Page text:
Are you aware that it’s the 21st century? I imagine so. For those of us who lived in the pre-digital age, we can see not only the enormous changes that have happened over the last fifty years but also the potential that this new order offers. The digital age has firmly rooted itself in the present and will be with us as we go into the future. There’s no going back to those simpler analogue times. And who would want to?
Quantum computers, day-flights into space, self-driving cars, zoom meetings across the world… Streamed cinema on demand, all the music in the world accessed via subscription, virtual reality… Big bang theory, superstrings, multiverse theory, blackholes… It’s wonderous and exciting. There’s never been so many possible futures open to humanity. From technological utopias to dystopian catastrophes. The possibilities seem endless.
So, where does this leave Christianity, the movement that shaped the past and enabled this exciting new order? Okay, it wasn’t Christianity alone. Ancient Greek philosophy, the Roman empire, the Industrial Revolution… also shaped the world we have today, but Christianity was the voice, the soul of that change. And it remains here with us. The Virgin Birth and the Resurrection, the Trinity and Salvation in Christ alone… Churches still stand tall in our towns and cities.
Christianity appears to cope well with modern technology, it even copes well with globalisation and the religious and spiritual mix-and-match culture that has arisen out of the availability of a diverse range of religious teachings to anyone, anywhere. But ultimately, will Christianity, and other religions, need to be reduced down to a small number of essential teachings that have some relevance to the new digital future?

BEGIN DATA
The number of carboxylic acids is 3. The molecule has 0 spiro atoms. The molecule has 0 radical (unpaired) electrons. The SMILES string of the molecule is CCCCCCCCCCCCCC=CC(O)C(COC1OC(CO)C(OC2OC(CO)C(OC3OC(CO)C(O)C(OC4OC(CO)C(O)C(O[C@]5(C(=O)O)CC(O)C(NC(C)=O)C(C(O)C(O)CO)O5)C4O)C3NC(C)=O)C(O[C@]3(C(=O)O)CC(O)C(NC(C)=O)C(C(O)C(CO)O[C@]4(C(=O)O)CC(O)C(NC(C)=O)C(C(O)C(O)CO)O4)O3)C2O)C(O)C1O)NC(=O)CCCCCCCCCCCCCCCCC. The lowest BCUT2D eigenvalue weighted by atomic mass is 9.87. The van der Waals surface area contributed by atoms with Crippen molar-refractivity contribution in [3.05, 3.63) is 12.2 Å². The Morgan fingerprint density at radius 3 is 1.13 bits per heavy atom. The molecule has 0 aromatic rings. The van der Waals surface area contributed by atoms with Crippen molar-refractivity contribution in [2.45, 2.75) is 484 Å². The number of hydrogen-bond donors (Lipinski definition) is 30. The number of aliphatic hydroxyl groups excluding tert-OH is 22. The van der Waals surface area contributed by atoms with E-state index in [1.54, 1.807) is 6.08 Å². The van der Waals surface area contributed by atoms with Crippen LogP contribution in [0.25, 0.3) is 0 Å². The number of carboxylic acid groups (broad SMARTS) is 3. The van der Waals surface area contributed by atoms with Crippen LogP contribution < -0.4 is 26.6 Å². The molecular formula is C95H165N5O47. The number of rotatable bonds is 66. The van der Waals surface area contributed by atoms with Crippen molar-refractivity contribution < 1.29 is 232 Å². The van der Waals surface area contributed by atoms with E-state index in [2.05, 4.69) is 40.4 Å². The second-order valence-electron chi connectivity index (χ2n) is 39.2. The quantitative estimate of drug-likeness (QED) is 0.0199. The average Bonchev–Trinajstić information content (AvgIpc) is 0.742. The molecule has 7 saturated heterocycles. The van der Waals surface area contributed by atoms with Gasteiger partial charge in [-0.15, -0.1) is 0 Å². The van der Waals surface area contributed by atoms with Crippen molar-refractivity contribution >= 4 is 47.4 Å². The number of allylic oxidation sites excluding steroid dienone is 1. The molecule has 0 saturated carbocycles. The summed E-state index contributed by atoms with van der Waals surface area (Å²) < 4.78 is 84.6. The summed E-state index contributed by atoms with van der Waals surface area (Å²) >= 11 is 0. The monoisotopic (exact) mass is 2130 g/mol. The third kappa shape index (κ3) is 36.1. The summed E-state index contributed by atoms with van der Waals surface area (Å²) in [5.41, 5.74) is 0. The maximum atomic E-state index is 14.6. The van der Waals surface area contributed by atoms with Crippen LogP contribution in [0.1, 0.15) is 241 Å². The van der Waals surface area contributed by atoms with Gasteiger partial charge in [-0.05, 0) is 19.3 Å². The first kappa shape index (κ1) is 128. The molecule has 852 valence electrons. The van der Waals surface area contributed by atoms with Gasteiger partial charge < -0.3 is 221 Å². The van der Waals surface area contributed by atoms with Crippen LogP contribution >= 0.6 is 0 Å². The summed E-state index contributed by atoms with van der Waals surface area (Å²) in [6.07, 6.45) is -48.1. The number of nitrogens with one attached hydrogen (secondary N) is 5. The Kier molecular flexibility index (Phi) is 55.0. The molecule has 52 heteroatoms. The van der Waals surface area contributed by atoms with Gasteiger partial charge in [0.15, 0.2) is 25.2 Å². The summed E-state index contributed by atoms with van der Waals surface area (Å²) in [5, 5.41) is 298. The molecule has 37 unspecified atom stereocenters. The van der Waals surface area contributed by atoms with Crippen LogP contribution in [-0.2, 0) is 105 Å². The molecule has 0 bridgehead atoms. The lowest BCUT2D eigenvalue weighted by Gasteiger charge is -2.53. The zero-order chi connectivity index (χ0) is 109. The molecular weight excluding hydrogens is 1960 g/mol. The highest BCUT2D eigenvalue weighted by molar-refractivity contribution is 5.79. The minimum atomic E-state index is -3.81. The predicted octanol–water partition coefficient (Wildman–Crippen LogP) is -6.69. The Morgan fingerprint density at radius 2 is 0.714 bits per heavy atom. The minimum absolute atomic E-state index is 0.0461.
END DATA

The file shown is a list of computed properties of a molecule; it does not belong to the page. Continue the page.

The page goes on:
What does the Christian story mean to people born into this amazing world where virtually all the world’s knowledge is accessible to them 24/7 from a small device they keep in their pockets? What does the Christian teaching mean to people who don’t feel the burden of Original Sin or the need for Redemption and Salvation? These people recognise sadness and guilt. They recognise jealousy and meanness. They also recognise love and compassion but they no longer feel the need to attach these feelings to the Christian story of Salvation.
For those of us who have been Christian for a long time, it is difficult to imagine a world where Christian teachings become merely ornaments of history like the Roman Empire and the Industrial Revolution. But it will happen. The energy that gave the Christian story its power has moved elsewhere. If Christianity was a vineyard I think it would be time to gather the fruit, ferment the essence and bottle it for tomorrow. The consumers of tomorrows religion will want a whole new set of flavours to give their lives meaning.
Christians need to see their beliefs through the eyes of those brought up in this new world. Maybe that is an uncomfortable thing to do, maybe that is the saddest thing of all, but it is what is required if the essential message of Christianity is to remain relevant to the hearts and minds of those who have yet to be born. Christianity is not God. Christianity points us in the direction of God, to an encounter with the Divine. If there is only one way of doing that, then the future will have to survive without such encounters.